Amerika is another highlight – a song which is quite literally half classic (the chorus) and half modern and heavier (the verses).

Elsewhere the ballad Long Way delivers a nice sentiment, the decade old Sunshine sounds better today than it did when originally released as a single and Low is a modern moody rocker with a killer vocal from the always amazing Jon StevensOne In A Million picks up the pace with another good hook before delving back into the album’s familiar mid-tempo groove on Let It Go.

Unfortunately the album is over too soon, and closes on a low note, as the acoustic ballad Ocean Girl isn’t as strong as the rest of the material and the 50 second Touch (Epitaph) isn’t long enough to go anywhere.

All in all, take 34 minutes minus the last two tracks, you get 28 minutes of high quality modern melodic rock, excellently produced and performed by some of Australia’s best musicians.

A great long EP, or a little short for an album.

To add to the conversation, the physical CD packaging is a disgrace – a thin cardboard gatefold with no booklet, no lyrics, little info and bad album cover art. Not much effort has been put into this aspect.

Tags: 
 
Wed
29
Apr

NEWMAN - Ignition (Review)

information persons: 
content: 
88%
Label: 
AOR Heaven
Artist: 
Score: 
88
Categories: 
Reviews
 
There is a sense of comfort when diving into a new NEWMAN album. Much like Ten, Vega (to name just two), you know exactly what you are going to get, and Steve Newman never disappoints. With a history dating back to his debut in 1997 that stretches over 2 decades and 15 releases, you are always going to have albums that fans rate more highly than others and differing opinions of just which those albums are.
 
But one thing you cannot deny is that NEWMAN delivers something great on every record. And of course, ‘Ignition’ is no exception. There a few twists in the tail, the electro-Def Leppard-groove of the title track is certainly one, but mostly this is just classic Newman.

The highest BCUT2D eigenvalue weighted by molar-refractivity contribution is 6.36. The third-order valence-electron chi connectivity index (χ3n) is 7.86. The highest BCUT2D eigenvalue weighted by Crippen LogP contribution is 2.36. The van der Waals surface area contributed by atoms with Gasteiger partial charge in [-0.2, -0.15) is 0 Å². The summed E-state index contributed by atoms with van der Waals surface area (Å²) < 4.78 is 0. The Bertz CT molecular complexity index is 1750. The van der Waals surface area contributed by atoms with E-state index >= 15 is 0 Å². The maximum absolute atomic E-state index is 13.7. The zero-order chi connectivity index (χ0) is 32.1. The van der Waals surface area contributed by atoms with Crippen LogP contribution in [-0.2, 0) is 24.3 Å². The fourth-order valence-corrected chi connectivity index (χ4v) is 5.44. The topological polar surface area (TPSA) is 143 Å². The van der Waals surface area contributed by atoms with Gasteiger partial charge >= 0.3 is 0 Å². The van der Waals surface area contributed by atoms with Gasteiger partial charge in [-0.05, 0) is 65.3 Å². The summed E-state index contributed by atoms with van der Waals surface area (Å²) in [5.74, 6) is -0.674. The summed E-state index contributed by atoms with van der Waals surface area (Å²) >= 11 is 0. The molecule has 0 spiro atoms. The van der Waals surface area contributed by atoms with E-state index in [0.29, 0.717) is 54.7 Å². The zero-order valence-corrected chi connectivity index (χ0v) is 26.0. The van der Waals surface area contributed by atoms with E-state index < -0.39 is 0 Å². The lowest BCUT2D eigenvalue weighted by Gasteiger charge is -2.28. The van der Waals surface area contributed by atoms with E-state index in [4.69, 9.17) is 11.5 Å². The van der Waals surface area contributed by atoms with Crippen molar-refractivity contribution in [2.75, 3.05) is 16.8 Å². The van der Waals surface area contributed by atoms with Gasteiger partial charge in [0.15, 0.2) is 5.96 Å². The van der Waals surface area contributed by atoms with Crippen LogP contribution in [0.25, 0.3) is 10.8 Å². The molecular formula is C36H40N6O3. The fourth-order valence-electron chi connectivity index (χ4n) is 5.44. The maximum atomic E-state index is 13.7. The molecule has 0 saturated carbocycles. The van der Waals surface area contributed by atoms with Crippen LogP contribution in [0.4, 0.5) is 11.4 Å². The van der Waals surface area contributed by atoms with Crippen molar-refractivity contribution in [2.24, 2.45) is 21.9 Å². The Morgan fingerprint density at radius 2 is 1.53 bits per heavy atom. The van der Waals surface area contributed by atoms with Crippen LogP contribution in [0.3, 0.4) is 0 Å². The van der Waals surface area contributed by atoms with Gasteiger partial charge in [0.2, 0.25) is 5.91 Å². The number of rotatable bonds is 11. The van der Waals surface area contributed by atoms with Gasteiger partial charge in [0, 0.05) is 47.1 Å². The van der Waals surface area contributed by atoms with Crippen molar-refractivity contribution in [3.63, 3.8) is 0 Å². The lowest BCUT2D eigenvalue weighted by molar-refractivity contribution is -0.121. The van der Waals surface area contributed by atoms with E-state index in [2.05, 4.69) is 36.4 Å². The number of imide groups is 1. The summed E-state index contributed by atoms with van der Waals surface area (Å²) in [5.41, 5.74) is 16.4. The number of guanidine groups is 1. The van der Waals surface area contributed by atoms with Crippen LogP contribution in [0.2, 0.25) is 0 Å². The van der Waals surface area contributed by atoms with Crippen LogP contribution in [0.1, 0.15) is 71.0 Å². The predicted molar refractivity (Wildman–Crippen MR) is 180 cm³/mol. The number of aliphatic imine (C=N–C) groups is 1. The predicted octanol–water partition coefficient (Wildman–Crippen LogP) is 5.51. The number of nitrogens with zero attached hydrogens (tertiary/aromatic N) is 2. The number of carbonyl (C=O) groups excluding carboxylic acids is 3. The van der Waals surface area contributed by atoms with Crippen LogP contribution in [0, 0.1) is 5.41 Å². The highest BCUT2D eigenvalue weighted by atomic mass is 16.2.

Another collection of strong, classic melodic rock.
 
 
Tue
02
Feb

NORDIC UNION - Nordic Union (Review)

information persons: 
content: 
94%
Produced By: 
Erik Martensson
Running Time: 
41
Release Date: 
2016
Released: 
Worldwide
Musical Style: 
Melodic Hard Rock
Label: 
Frontiers
Artist: 
Score: 
94
Release Year: 
2015
Thursday, January 29, 2015
Categories: 
Reviews
 
Ever get an album that does exactly what you expect it to do, with the added bonus of blowing your mind with the quality of the songs? Nordic Union (the pairing of Swedish legend in the making Erik Martensson and Pretty Maids’ frontman Ronnie Atkins) is everything you’d expect if familiar with the output of both individuals.
 
Erik of course is the frontman for Eclipse, whose albums are an absolutely essential requirement for fans of classic melodic hard rock. He’s also the man behind the just as essential and critically acclaimed albums from Jimi Jamison, Toby Hitchcock and W.E.T.
So this is precisely the best of Erik (recent Eclipse, WET and Adrenalin Rush) meets a more melodic Pretty Maids (think My Soul To Take). Raspy vocals meets the highly polished and articulately mixed, bombastic hard rock style of Erik Martensson.
Exactly what you’d expect, but boy does this baby have a monster sound and a vacuum of energy that just sucks you in. It’s catchy, it’s powerful and it’s a marvellous pairing.